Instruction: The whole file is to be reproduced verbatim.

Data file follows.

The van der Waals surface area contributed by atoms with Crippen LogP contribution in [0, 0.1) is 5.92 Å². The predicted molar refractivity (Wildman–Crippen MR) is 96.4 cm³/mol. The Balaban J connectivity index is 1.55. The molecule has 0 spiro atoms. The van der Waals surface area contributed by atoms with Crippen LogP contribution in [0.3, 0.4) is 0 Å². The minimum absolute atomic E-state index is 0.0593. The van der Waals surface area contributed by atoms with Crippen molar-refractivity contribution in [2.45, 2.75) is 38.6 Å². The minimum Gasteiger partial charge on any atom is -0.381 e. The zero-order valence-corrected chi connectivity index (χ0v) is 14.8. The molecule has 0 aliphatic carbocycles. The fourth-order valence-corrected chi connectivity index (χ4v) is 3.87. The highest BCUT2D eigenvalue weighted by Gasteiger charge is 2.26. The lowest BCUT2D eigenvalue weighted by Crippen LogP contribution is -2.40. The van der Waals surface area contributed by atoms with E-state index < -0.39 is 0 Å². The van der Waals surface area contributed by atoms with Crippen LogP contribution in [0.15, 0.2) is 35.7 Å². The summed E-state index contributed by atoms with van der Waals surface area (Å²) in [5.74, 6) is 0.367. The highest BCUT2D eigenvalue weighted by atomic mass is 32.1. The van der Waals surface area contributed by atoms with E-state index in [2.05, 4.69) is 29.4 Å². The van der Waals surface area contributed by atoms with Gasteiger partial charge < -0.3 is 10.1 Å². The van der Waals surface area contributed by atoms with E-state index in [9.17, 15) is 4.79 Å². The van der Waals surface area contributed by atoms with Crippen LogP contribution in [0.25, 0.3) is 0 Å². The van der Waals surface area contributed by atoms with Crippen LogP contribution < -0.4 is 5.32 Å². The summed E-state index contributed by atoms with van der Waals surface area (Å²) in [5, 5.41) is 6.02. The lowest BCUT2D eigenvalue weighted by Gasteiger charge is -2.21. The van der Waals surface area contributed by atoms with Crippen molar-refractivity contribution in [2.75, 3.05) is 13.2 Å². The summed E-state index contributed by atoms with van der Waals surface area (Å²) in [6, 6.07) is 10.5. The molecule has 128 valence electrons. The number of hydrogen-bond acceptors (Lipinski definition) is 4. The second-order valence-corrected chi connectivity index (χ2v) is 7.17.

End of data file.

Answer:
The van der Waals surface area contributed by atoms with Crippen LogP contribution in [0, 0.1) is 5.92 Å². The predicted molar refractivity (Wildman–Crippen MR) is 96.4 cm³/mol. The Balaban J connectivity index is 1.55. The molecule has 0 spiro atoms. The van der Waals surface area contributed by atoms with Crippen LogP contribution in [0.3, 0.4) is 0 Å². The minimum absolute atomic E-state index is 0.0593. The van der Waals surface area contributed by atoms with Crippen molar-refractivity contribution in [2.45, 2.75) is 38.6 Å². The minimum Gasteiger partial charge on any atom is -0.381 e. The zero-order valence-corrected chi connectivity index (χ0v) is 14.8. The molecule has 0 aliphatic carbocycles. The fourth-order valence-corrected chi connectivity index (χ4v) is 3.87. The highest BCUT2D eigenvalue weighted by Gasteiger charge is 2.26. The lowest BCUT2D eigenvalue weighted by Crippen LogP contribution is -2.40. The van der Waals surface area contributed by atoms with E-state index < -0.39 is 0 Å². The van der Waals surface area contributed by atoms with Crippen LogP contribution in [0.15, 0.2) is 35.7 Å². The summed E-state index contributed by atoms with van der Waals surface area (Å²) in [5.74, 6) is 0.367. The highest BCUT2D eigenvalue weighted by atomic mass is 32.1. The van der Waals surface area contributed by atoms with E-state index in [2.05, 4.69) is 29.4 Å². The van der Waals surface area contributed by atoms with Gasteiger partial charge < -0.3 is 10.1 Å². The van der Waals surface area contributed by atoms with E-state index in [9.17, 15) is 4.79 Å². The van der Waals surface area contributed by atoms with Crippen LogP contribution in [0.25, 0.3) is 0 Å². The van der Waals surface area contributed by atoms with Crippen LogP contribution < -0.4 is 5.32 Å². The summed E-state index contributed by atoms with van der Waals surface area (Å²) in [5, 5.41) is 6.02. The lowest BCUT2D eigenvalue weighted by Gasteiger charge is -2.21. The van der Waals surface area contributed by atoms with Crippen molar-refractivity contribution in [2.75, 3.05) is 13.2 Å². The summed E-state index contributed by atoms with van der Waals surface area (Å²) in [6, 6.07) is 10.5. The molecule has 128 valence electrons. The number of hydrogen-bond acceptors (Lipinski definition) is 4. The second-order valence-corrected chi connectivity index (χ2v) is 7.17.